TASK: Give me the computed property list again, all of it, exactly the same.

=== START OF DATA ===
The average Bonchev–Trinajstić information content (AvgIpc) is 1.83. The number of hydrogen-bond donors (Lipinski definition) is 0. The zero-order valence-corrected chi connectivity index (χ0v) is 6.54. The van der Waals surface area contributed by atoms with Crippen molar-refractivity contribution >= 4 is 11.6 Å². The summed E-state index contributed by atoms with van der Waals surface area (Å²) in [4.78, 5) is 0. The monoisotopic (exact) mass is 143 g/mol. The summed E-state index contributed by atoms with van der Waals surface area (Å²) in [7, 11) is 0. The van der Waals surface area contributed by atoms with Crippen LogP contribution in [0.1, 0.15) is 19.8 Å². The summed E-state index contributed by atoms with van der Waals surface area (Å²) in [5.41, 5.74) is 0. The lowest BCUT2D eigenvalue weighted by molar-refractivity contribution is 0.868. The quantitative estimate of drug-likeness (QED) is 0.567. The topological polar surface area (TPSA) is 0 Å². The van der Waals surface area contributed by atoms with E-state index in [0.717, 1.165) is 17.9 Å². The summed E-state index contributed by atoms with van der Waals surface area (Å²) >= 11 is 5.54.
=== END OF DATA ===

The average Bonchev–Trinajstić information content (AvgIpc) is 1.83. The number of hydrogen-bond donors (Lipinski definition) is 0. The zero-order valence-corrected chi connectivity index (χ0v) is 6.54. The van der Waals surface area contributed by atoms with Crippen molar-refractivity contribution >= 4 is 11.6 Å². The summed E-state index contributed by atoms with van der Waals surface area (Å²) in [4.78, 5) is 0. The monoisotopic (exact) mass is 143 g/mol. The summed E-state index contributed by atoms with van der Waals surface area (Å²) in [7, 11) is 0. The van der Waals surface area contributed by atoms with Crippen LogP contribution in [0.1, 0.15) is 19.8 Å². The summed E-state index contributed by atoms with van der Waals surface area (Å²) in [5.41, 5.74) is 0. The lowest BCUT2D eigenvalue weighted by molar-refractivity contribution is 0.868. The quantitative estimate of drug-likeness (QED) is 0.567. The topological polar surface area (TPSA) is 0 Å². The van der Waals surface area contributed by atoms with E-state index in [0.717, 1.165) is 17.9 Å². The summed E-state index contributed by atoms with van der Waals surface area (Å²) >= 11 is 5.54.